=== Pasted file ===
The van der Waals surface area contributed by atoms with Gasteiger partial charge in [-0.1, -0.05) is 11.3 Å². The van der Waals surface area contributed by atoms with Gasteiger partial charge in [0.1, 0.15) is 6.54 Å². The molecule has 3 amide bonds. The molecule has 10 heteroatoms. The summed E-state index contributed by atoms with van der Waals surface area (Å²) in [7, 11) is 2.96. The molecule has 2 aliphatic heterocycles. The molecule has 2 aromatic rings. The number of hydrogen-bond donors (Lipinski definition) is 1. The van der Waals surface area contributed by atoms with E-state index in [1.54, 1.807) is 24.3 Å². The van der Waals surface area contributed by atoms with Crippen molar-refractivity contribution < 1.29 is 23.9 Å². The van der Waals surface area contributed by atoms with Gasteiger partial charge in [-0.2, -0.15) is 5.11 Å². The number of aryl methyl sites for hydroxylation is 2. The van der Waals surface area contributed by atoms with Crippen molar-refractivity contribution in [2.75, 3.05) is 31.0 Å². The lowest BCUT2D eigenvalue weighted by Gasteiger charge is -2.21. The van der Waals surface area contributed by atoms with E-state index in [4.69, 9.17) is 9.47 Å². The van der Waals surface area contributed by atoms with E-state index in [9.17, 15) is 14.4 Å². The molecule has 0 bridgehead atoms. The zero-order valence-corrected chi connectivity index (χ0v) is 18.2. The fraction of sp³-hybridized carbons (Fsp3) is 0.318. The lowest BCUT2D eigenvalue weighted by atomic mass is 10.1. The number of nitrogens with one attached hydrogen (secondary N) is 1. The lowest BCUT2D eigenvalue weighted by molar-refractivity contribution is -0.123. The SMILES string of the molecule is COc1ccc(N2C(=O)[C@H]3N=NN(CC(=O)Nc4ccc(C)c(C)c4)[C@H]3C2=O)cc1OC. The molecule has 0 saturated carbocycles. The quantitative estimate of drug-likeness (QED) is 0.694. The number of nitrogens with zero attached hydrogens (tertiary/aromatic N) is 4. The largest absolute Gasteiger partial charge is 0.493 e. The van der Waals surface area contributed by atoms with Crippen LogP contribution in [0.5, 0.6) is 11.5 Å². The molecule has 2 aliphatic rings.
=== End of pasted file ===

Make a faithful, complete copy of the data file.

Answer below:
The van der Waals surface area contributed by atoms with Gasteiger partial charge in [-0.1, -0.05) is 11.3 Å². The van der Waals surface area contributed by atoms with Gasteiger partial charge in [0.1, 0.15) is 6.54 Å². The molecule has 3 amide bonds. The molecule has 10 heteroatoms. The summed E-state index contributed by atoms with van der Waals surface area (Å²) in [7, 11) is 2.96. The molecule has 2 aliphatic heterocycles. The molecule has 2 aromatic rings. The number of hydrogen-bond donors (Lipinski definition) is 1. The van der Waals surface area contributed by atoms with E-state index in [1.54, 1.807) is 24.3 Å². The van der Waals surface area contributed by atoms with Crippen molar-refractivity contribution < 1.29 is 23.9 Å². The van der Waals surface area contributed by atoms with Gasteiger partial charge in [-0.2, -0.15) is 5.11 Å². The number of aryl methyl sites for hydroxylation is 2. The van der Waals surface area contributed by atoms with Crippen molar-refractivity contribution in [2.75, 3.05) is 31.0 Å². The lowest BCUT2D eigenvalue weighted by Gasteiger charge is -2.21. The van der Waals surface area contributed by atoms with E-state index in [4.69, 9.17) is 9.47 Å². The van der Waals surface area contributed by atoms with E-state index in [9.17, 15) is 14.4 Å². The molecule has 0 bridgehead atoms. The zero-order valence-corrected chi connectivity index (χ0v) is 18.2. The fraction of sp³-hybridized carbons (Fsp3) is 0.318. The lowest BCUT2D eigenvalue weighted by atomic mass is 10.1. The number of nitrogens with one attached hydrogen (secondary N) is 1. The lowest BCUT2D eigenvalue weighted by molar-refractivity contribution is -0.123. The SMILES string of the molecule is COc1ccc(N2C(=O)[C@H]3N=NN(CC(=O)Nc4ccc(C)c(C)c4)[C@H]3C2=O)cc1OC. The molecule has 0 saturated carbocycles. The quantitative estimate of drug-likeness (QED) is 0.694. The number of nitrogens with zero attached hydrogens (tertiary/aromatic N) is 4. The largest absolute Gasteiger partial charge is 0.493 e. The van der Waals surface area contributed by atoms with Crippen LogP contribution in [0.5, 0.6) is 11.5 Å². The molecule has 2 aliphatic rings.